Most of the time, I’m that mom jamming out to “Some Things Never Change” from Frozen as I drive my toddler through rush hour to daycare. Most of the time, I’m that mom playing “tickle monster” or going to the splash pad on the weekend or telling ghost stories with a flashlight underneath bedsheets. Most of the time I’m an attentive, loving, joyful parent.
Most of the time.
But then – seemingly out of nowhere and with no warning – one of the monsters I read about to my child in his books comes alive and climbs into my bed in the still of the night. He wraps his tentacles around me and pulls me into him and I wake up in a sweat – my heart pounding like a steel drum deep in my chest.
And that’s when I know.
I’ll wake up later than normal with a heaviness in me that feels like my entire body is made out of weights. The idea of getting up to shower or make coffee or even brush my teeth seems absolutely unbearable. Like a marathon. I want to cry. I want to hide under my comforter from everything; be left alone with my monster so I don’t have to explain his existence to anyone else.
I don’t have to tell my boss why I can’t concentrate.
I don’t have to tell my coworker why I can’t spare a laugh or even a smiley “good morning.”
I don’t have to tell my favorite barista why I haven’t been in for the last four days – because I physically couldn’t bring myself to go into the coffee shop.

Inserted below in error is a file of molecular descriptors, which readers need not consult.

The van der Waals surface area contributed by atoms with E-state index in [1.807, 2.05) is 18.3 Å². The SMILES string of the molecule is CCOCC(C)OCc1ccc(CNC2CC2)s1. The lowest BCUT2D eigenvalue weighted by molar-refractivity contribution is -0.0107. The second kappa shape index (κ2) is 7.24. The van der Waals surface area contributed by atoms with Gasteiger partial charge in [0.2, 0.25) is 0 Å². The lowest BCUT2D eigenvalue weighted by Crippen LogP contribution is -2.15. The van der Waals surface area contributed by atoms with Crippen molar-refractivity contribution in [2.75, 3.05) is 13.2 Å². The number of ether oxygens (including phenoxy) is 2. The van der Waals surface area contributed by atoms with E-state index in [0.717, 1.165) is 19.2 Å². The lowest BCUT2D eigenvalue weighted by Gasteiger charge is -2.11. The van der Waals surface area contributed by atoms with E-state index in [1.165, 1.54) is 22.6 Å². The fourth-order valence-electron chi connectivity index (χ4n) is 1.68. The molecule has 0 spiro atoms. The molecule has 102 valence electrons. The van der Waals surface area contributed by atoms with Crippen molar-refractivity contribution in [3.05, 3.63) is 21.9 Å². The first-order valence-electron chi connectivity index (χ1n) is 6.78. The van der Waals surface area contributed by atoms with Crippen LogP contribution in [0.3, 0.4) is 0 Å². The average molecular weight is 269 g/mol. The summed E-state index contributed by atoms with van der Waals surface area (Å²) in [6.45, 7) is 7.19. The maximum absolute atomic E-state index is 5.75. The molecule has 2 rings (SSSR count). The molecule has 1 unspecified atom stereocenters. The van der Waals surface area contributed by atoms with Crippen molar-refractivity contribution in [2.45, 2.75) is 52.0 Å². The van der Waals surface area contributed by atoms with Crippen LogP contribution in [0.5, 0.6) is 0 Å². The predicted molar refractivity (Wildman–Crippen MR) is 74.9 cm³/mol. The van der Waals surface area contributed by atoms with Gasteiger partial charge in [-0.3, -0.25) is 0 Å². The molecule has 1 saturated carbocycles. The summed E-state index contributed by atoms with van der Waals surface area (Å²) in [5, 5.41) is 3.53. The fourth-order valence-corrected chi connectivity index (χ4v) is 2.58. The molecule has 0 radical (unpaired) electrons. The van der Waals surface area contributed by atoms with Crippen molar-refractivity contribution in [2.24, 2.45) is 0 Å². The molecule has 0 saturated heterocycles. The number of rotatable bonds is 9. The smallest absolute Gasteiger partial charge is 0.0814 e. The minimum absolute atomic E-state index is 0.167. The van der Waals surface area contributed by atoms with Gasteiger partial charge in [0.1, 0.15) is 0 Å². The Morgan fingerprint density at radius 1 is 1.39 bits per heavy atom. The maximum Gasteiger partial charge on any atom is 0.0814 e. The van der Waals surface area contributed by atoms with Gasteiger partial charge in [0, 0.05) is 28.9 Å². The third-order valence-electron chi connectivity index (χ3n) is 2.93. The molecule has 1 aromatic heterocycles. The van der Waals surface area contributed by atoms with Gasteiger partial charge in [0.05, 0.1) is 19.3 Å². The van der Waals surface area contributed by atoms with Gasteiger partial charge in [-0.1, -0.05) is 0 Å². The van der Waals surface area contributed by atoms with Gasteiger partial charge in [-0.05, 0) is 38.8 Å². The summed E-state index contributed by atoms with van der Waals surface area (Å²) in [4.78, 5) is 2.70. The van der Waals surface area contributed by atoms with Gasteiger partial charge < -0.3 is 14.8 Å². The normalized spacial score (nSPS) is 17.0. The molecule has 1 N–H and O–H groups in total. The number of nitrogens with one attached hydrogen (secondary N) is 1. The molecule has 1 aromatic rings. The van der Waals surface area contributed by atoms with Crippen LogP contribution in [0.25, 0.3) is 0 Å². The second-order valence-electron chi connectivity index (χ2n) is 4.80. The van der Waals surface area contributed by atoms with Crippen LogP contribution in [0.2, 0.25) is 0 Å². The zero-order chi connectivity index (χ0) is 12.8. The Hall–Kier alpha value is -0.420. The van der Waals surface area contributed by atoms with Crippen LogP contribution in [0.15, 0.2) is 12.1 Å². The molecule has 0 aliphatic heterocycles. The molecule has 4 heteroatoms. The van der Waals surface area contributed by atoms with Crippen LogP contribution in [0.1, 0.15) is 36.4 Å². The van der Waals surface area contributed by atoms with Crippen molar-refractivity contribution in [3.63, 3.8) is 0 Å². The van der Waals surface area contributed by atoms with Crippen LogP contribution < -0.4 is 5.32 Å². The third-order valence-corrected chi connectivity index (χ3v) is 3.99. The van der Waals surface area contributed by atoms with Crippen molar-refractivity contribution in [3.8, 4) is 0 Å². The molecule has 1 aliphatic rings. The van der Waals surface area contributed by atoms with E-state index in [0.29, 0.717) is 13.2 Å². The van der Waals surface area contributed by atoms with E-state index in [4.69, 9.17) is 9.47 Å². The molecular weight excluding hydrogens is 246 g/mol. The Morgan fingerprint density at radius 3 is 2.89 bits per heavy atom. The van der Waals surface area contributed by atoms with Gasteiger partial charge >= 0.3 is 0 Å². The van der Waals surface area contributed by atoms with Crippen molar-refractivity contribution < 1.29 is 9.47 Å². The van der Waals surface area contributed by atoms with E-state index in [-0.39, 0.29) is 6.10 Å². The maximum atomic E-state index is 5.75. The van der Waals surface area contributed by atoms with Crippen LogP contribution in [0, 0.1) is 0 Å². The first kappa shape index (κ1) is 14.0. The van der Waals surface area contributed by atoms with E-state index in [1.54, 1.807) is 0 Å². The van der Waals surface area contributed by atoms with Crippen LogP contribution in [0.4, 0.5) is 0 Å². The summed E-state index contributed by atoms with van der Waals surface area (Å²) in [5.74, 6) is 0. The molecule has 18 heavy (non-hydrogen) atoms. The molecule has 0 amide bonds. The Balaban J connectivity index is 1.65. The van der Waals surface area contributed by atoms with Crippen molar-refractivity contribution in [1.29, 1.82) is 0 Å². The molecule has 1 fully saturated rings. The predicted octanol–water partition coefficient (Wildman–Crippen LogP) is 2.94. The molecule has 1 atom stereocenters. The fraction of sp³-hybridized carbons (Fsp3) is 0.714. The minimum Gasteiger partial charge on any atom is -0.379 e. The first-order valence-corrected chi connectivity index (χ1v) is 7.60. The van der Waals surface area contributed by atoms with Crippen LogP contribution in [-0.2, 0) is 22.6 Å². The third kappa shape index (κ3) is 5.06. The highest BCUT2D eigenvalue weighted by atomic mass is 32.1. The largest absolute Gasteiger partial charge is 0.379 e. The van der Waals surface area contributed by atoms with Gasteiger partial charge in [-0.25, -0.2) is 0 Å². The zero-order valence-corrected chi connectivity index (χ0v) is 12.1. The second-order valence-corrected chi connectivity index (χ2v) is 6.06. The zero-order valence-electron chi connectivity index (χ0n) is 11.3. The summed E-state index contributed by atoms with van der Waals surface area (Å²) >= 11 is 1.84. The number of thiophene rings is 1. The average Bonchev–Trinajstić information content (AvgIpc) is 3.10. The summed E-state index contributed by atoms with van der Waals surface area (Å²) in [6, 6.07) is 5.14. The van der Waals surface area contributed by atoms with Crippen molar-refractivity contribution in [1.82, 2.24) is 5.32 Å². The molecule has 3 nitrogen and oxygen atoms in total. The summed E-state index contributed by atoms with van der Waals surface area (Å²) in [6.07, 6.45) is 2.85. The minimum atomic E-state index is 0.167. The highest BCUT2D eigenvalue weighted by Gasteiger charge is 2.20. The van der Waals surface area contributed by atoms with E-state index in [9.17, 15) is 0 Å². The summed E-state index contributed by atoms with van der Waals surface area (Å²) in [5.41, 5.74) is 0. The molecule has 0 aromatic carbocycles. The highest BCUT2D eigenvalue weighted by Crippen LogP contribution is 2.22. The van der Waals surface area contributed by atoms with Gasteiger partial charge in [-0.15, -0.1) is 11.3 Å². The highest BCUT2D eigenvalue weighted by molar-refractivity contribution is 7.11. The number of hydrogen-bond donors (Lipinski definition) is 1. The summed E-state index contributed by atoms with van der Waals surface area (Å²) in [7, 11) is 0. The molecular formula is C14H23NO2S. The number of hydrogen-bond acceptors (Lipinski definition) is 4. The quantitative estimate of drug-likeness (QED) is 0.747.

You see, I suffer from an unspecified form of depression and, while it is rare that it comes on, it can also be debilitating. And to be honest, I can handle it because it doesn’t last too long and we all have to deal with the hand of cards we were dealt in life, right? But what makes my depression exponentially more difficult is what a shitty mom I become.
This is particularly true when you have a rambunctious child that loves your attention.
Because the truth is, when I have been sucked down the rabbit hole of a depressive episode, I am a horrible mom. I’m running to the bathroom every ten minutes to cry in peace. I don’t have the ability to perform simple tasks like making dinner or reading books or even being “present” for my child. And then guilt stacks itself on top of my laundry pile of emotions, just exacerbating the depression and leaving me helpless.
I’m getting professional help for my depression and I suppose it is working, but the reality is that I may never be a fully functioning mom or a fully functioning member of society and that’s a hard pill to swallow – much harder than any pill any therapist has ever tried to push on me.
I don’t know that anything will make me better but I know what would help: knowing other parents go through this. Knowing that not all moms are on top of their game all the time. Knowing that the facade we put up on Social Media is just that – a collage of all of our good moments; all of our happy moments when we are on top of our parenting game. But that’s only one side of our lives we let the world see. And the other side, well, that’s not so pretty. At least, it isn’t for me.
Most of the time, I’m that mom sitting out in a hammock with my son playing “I spy with my little eye.”
Most of the time.